It feels like forever ago that I interned at a literary agency, but those times were some of the most valuable for me when it came to learning the art of editing. I was almost exclusively reading requested pages, usually full manuscript requests. It was an eye opener! Reading can be so subjective, and sometimes the reason for a rejection really was, “This just isn’t for her.”
But more often than not, there was a bigger reason–the main character didn’t drive the plot enough.
This is a problem that, if you don’t catch it right from the beginning, can be a massive pain to fix. You have to reevaluate your entire plot, analyzing each point to make sure that your main character played some part in the events that unfold.
A great example of things happening to a character can be found in basically any inciting incident. Hagrid hunts Harry down and tells him he is a wizard, then gives him everything he needs to go to Hogwarts. Tris takes the test she is supposed to take, they tell her her results were inconclusive, so she needs to pick one and pretend those were the results all along.
These are all fine for an inciting incident. But beyond that, your character has to make choices. Harry goes to school and decides to be friends with Ron rather than Draco. He tells the sorting hat to put him in Gryffindor, that one action defining everything else that happens in the series. Tris chooses Dauntless and then decides to jump into the pit first, thus earning her a reputation and putting her in the spotlight for the first time.
If you are still in the plotting phase, this can be an easier thing to look out for. You’ll need to spend some time getting to know your main character–really getting to know them. And then you start with your first scene. What would a person like your character do after that inciting incident? How would a person like your character get from point A to the point B that you’ve thought out for them? It’s important to keep an open mind, because there’s a chance your point B might need to be adjusted according to the character you’ve created.
If you are in the revisions phase and have noticed character inactivity issues, don’t fear! It’s a bit more difficult, but still completely possible to make your character a more active participant in the plot. There are a couple of different things you can do to make your already-written character a more active participant in the plot.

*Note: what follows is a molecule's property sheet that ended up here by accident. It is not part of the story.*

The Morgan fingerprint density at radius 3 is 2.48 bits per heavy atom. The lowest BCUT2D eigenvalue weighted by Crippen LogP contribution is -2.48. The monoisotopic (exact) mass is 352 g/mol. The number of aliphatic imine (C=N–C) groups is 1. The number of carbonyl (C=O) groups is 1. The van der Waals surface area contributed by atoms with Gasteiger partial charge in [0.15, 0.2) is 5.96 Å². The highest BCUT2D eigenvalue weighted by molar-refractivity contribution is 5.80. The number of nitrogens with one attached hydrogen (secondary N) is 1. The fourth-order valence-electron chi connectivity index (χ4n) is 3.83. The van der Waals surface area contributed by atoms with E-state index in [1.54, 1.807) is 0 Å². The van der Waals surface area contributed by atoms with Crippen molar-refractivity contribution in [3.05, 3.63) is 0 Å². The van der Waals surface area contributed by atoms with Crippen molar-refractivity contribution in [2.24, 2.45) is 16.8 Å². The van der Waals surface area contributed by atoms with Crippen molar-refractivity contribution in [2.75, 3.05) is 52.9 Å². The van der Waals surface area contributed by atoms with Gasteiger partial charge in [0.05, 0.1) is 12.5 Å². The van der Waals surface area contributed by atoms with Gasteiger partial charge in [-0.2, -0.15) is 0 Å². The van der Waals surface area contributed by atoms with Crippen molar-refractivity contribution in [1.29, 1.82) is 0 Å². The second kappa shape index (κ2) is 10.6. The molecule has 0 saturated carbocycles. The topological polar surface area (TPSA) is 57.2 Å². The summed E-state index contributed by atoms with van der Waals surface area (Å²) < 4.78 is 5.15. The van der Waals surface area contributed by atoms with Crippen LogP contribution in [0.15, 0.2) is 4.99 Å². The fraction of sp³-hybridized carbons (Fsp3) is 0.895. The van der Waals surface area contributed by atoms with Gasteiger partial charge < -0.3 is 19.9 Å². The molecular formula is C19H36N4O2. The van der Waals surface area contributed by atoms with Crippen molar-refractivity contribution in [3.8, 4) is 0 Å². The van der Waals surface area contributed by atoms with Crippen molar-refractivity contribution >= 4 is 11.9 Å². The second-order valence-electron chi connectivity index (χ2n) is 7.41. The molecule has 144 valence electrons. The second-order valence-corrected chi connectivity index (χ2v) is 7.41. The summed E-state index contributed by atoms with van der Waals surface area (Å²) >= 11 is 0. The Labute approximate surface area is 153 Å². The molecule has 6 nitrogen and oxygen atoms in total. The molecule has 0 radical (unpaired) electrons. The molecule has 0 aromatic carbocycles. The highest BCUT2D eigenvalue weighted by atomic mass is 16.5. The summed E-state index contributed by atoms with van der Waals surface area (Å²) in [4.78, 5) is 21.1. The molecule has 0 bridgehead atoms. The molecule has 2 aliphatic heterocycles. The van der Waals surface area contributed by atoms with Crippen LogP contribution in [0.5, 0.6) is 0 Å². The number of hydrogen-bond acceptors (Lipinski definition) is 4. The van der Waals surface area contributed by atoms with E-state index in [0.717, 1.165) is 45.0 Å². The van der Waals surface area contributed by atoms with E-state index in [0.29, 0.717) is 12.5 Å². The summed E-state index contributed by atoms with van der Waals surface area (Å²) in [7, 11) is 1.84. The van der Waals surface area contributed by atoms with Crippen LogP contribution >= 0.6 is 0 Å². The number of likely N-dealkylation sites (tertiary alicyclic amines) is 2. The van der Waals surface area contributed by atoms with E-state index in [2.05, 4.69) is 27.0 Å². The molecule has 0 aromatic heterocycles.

- See if there are aspects of your character’s personality/backstory that need to be changed. Maybe your passive character wouldn’t normally head down that dark tunnel when they see a shifty character headed down there. But if you add a more intense backstory–like maybe your character’s best friend was attacked by a werewolf down that same alley and your character wants to make sure their BFF is never hurt again–now your character has more cause to go in the direction you want them to. Keep in mind, though, that changing one aspect of your character’s personality or backstory may change they way he/she reacts to future events.
- See if there are plot points that need to be adjusted. There’s pretty good chance that, now that you have spent 50k+ words getting to know your MC, they are a little different than you originally envisioned. And even though the thought of deleting a bunch of scenes is scary, the character you’ve created may need to take a different path than the one you wrote for them in draft one. If you’ve seen my series on revisions, then you know my favorite method for this–note cards. You can write down all of the scenes from your first draft, then lay them out, shuffle them around, try sketching out how the scenes would play out if you changed a plot point or two… the creative possibilities are endless. And even though implementing those changes will be rough at times, your story will be a thousand times better because of it.
How do you make sure your characters drive the plot, rather than the other way around?